Anyone shopping at Target, Walgreens or Urban Outfitters has likely noticed that bluetooth beacons have become an important tool in the retail sector, enabling vendors to track in-store foot traffic and push promotions to shoppers’ smartphones based on where they are in the store. It’s not just retail that creating a buzz with beacon technology. We see the same rapid adoption happening in other areas that affect our everyday lives, including transportation, shipping and healthcare.

A lesser-known but very compelling application for beacon technology that I have been discussing with schools is location-aware safety and emergency services. This is particularly useful in campus and educational environments because students and staff can be issued mobile apps that enable two-way communication between beacons and smartphones. Among the use cases are the following:

Location-specific alerts: Universities and schools often broadcast text message alerts to an entire community following criminal activity such as an on-campus assault. Beacons allow messages to be sent to those in the immediate vicinity of an event (for example, warning away students who are detected walking toward an active crime scene).

Location-aware response: In the case of an injury or accident, beacons can speed up first response by displaying the nearest beacon code to the person calling for help. Campus services will know exactly where that beacon is located and can arrive at the scene more quickly.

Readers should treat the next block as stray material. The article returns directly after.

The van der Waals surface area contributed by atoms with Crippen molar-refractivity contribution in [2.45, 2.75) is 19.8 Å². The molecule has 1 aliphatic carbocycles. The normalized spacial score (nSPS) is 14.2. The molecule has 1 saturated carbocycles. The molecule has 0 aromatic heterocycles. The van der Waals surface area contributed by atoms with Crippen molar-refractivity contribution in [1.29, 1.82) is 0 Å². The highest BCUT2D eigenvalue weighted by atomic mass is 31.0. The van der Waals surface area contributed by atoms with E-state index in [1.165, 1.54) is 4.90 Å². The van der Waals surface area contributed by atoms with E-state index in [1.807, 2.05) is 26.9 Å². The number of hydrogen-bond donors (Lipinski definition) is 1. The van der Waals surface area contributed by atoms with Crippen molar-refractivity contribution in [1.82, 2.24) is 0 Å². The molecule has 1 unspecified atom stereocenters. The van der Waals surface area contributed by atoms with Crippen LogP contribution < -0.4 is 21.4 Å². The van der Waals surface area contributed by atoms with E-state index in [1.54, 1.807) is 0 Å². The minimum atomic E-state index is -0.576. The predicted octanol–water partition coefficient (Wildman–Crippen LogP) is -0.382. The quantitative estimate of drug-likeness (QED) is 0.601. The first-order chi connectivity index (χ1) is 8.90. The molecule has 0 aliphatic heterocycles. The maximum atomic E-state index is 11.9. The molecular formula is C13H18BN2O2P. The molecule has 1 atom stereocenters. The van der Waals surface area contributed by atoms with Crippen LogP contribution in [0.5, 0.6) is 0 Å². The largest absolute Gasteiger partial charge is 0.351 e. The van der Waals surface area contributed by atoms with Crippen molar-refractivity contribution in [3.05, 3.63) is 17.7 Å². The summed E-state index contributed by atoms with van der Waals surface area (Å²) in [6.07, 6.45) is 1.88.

Emergency communication: Beacons can provide “panic-button” services, enabling a student who is unable to talk on the phone to press a button and immediately alert campus security of an emergency at his or her location.

Emergency egress: In the case of a fire or evacuation, beacons can push out to smartphone users a map of the closest exit based on each user’s current location. A Bluetooth sensor at each exit can also map detected smartphones to provide first responders a “heat map” of the number of people passing through each exit.

Many universities have deployed beacons to enhance the on-campus experience, as well as to support admissions and recruiting efforts. Services such as campus wayfinding, managing long lines at school offices and discounts at campus coffee shops encourage users to install beacon apps and keep their Bluetooth transmitters turned on. The addition of emergency services becomes a logical and cost-effective extension of these existing beacon deployments.

To get started with an emergency services beacon rollout, campus IT staff should consider the following steps:

  • Take inventory: Many institutions have beacons deployed and don’t even know it — for instance, embedded in Wi-Fi access points. Their first step is to confirm what they have.
  • Extend value: Emergency and safety services are a great add-on to existing beacon deployments, and in this context can be deployed at incremental cost and effort.
  • Drive utilization: Beacons work only when users install a corresponding app and enable Bluetooth. Services such as campus wayfinding and shop discounts can encourage participation.

Any beacon effort requires careful thought around app development. I make sure to ask customers whether they want to work from an existing app (from a provider such as Piper) or instead intend to create a custom beacon app to deliver unique value to users. It’s important to consider both the upfront and ongoing cost of any custom development effort.

Beacons are emerging as a successful technology with a host of compelling applications. The advent of beacon-based emergency and safety applications is a powerful example of this trend.

Read about how beacon technology is improving how government and constituents interact.

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